But for formal BSA sponsored High Adventure treks...including those infamous council sponsored 50 milers...I think the age limit set at 14 is the correct one. With waivers given for age 13 depending upon the individual boy.

Vlad

Ryan Jordan
(ryan) - BPL Staff - MLife

Locale: Greater Yellowstone
Re: Re: BSA on 11/06/2006 23:37:09 MST Print View

>> Ryan, what's the chance you have a package we could start circulating to various districts and councils? That might be another way to try to provide more lightweight visibility.

Mike - we are looking at a March 15 2007 publication date. - Ryan

Don Montierth
(Chumango) - F

Locale: East TN
Local Leaders Make the Difference - so BE ONE on 11/07/2006 05:03:39 MST Print View

Scouting National is slow to change for good reason. In many cases the boys are just not experienced enough to make a go for backpacking with minimal gear, so they just carry everything. It depends entirely on the individual troop.

That's why it is the local leadership that makes all the difference. That experience comes with actually getting out and doing it, when it becomes a tradition with knowledge passed down. The troop leadership, with parents that care, make all the difference.

I am a Scoutmaster of a small troop. We like to go backpacking and canoeing. Before I was scoutmaster, I was involved with the high adventure type activities for at least 5 years (my sons were in the troop, and I wanted them to have the experience). Before that, all they ever did was car camp. Even when I was trying to do "real" outings I would sometimes get resistance from other leaders. But over time it has become a tradition to do more demanding trips. The kids' pack weight has been steadily dropping as they get experience (so has mine). There have definitely been some interesting experiences along the way, but they are learning.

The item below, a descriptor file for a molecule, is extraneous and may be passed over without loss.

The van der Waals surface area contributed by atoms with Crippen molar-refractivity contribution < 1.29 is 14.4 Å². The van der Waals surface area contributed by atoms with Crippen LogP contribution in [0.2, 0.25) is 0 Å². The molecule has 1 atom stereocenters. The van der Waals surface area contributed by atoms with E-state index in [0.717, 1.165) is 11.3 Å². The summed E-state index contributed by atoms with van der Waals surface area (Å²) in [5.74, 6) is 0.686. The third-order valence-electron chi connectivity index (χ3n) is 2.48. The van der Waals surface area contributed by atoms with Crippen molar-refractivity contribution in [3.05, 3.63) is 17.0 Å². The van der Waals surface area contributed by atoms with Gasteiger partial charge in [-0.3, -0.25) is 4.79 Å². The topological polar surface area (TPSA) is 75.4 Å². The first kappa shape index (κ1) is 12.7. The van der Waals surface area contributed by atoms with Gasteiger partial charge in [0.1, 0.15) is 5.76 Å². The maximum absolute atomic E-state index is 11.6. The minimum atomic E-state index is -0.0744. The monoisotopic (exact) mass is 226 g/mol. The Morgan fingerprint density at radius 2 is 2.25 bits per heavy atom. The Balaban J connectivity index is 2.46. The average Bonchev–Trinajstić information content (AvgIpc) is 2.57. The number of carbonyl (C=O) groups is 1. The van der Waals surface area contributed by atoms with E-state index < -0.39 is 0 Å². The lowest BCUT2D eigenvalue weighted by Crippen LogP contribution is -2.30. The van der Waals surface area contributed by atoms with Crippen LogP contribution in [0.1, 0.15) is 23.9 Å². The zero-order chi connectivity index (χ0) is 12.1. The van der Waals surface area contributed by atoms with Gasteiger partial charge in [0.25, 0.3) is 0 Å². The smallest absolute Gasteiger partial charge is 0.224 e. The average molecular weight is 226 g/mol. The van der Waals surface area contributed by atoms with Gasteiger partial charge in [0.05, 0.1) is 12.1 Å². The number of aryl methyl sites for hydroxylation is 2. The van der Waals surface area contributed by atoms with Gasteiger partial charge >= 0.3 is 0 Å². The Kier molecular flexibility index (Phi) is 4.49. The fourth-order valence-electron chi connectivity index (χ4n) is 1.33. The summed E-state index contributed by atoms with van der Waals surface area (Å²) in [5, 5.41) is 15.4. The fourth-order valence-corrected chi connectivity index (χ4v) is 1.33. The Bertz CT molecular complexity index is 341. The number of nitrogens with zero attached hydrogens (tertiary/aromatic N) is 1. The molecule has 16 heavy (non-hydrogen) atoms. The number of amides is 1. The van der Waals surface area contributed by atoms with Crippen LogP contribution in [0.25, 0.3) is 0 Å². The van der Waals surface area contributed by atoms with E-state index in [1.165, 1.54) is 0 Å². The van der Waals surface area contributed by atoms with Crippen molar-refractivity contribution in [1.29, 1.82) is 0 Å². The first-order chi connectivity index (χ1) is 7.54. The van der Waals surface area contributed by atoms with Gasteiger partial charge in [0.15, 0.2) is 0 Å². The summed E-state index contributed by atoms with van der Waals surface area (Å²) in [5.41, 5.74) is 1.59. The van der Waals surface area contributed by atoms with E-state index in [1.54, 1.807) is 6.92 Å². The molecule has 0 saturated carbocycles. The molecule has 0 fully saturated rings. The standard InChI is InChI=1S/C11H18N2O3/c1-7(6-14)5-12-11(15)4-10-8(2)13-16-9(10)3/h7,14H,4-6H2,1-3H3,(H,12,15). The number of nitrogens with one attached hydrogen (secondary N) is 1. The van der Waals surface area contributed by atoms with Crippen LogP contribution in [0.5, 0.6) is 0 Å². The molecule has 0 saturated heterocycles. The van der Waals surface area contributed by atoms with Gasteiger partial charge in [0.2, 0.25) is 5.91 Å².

Joshua Mitchell
(jdmitch) - F

Locale: Kansas
Ranger Award, BSA & Venture Scouts on 11/07/2006 07:18:54 MST Print View

"One thing I did notice is that the BSA has this new thing called a "Ranger" award. They didnt have that when I was in Scouts. I am wondering what that is all about." - Vlad

Vlad,

Might this be what you are referencing? Venturing Ranger Award

As I was searching for information, I remembered that thing called Venture Scouting that, unfortunately, few districts participate in. In reality, one of the best ways to get boys re-involved in the outdoors may be to look into starting a venture troop in your district. Venture troops are, more or less, solely focused on high-adventure outings... hmmm... gives me some ideas...

edit - I'm ignorant... I spelled award as aware in the title...

Edited by jdmitch on 11/07/2006 07:19:29 MST.

Adam Rothermich
(aroth87) - F

Locale: Missouri Ozarks
Re: Ranger Award, BSA & Venture Scouts on 11/07/2006 07:28:09 MST Print View

The CESA (Collegiate Eagle Scout Assoc) here is actaully a Venture Troop. We don't really focus on high adventure stuff so much as helping the troops in our area. You do still get the Scout discount at some outfitters though.
I was in a Venture troop as well as Scouts when I was involved in Scouting. We did a lot of climbing and hiking. The cool thing about Venture troops is that it is coed. Girls, like my sister, are given the opportunity to camp, hike, climb, and otherwise get out in ways the Gril Scouts don't offer.

Adam

Jim Colten
(jcolten)

Locale: MN
Re: Re: Ranger Award, BSA & Venture Scouts on 11/07/2006 07:37:36 MST Print View

and otherwise get out in ways the Girl Scouts don't offer.

While that is certainly true in practice, as with BSA, it depends on the adult leaders in individual units. GSA does not necessarily discourge outdoor activities but a majority of the units are led by folks who don't care to camp. But there are exceptions.

And in BSA, there are folks who live to camp and there are those who don't care for it.

Edited by jcolten on 11/07/2006 07:38:55 MST.